Starbucks on Monday rolled out a handful of announcements related to its accessibility efforts, including news that it'll now offer free access to Aira, a service that connects blind and low-vision people to remotely located agents who share visual information through an app. The service is available in all company-operated and licensed Starbucks stores in the US.
When a customer enters a Starbucks location, they can open up the Aira app, which is free to download for iOS and Android. They'll then be connected with someone who can see their surroundings through their phone's camera and provide needed descriptions, such as what's in a pastry case or what a sign says.
The service can also help people navigateprotocols like social distancing by letting users know how far away someone is from them, whether there are makers on the floor for where to stand and if there's plexiglass at the registers, for instance.
"It's even more relevant during times of COVID," Katie Young, Starbucks' senior vice president of global growth and development, said of the Aira service. "You can certainly see it being relevant all the time, but [especially in] times of COVID when you have that extra layer of anxiety of wanting to stay a certain distance."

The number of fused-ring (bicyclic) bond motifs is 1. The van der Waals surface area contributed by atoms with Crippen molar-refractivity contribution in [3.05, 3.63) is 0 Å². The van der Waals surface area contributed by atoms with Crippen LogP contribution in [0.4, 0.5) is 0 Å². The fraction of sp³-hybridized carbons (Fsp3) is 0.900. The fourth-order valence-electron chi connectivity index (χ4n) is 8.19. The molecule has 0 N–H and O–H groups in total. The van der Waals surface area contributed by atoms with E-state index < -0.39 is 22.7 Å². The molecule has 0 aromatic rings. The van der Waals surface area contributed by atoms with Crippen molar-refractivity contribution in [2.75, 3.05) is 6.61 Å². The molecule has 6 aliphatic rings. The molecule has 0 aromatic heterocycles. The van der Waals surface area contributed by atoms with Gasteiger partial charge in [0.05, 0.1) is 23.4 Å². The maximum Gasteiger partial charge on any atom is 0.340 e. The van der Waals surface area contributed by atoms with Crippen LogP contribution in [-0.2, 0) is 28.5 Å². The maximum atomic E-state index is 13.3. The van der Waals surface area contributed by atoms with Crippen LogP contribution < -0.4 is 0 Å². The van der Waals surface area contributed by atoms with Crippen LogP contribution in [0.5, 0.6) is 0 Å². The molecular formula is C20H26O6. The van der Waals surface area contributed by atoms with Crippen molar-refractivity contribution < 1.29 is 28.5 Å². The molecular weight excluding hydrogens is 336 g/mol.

Starbucks will also be rolling out new large-print and Braille menus in all US and Canada stores this summer, which were developed through a partnership with National Braille Press. Additionally, the company updated the Starbucks.com/menu webpage and Starbucks app to improve accessibility by adding features like image descriptions and information on whether a Starbucks location is a drive-thru or a cafe, which can help someone with a disability plan their visit.
Starbucks' efforts to boost accessibility come as other major companies look to do the same, especially in tech. They also come at a time when the coronavirus pandemic has highlighted just for a population that's . Giants like , Microsoft, Facebook and Apple have launched more features designed to help a range of customers use their products and services. Android's , for instance, alerts people with hearing loss about critical sounds around them while feature lets blind and low-vision iPhone and iPad users know how close someone is to them.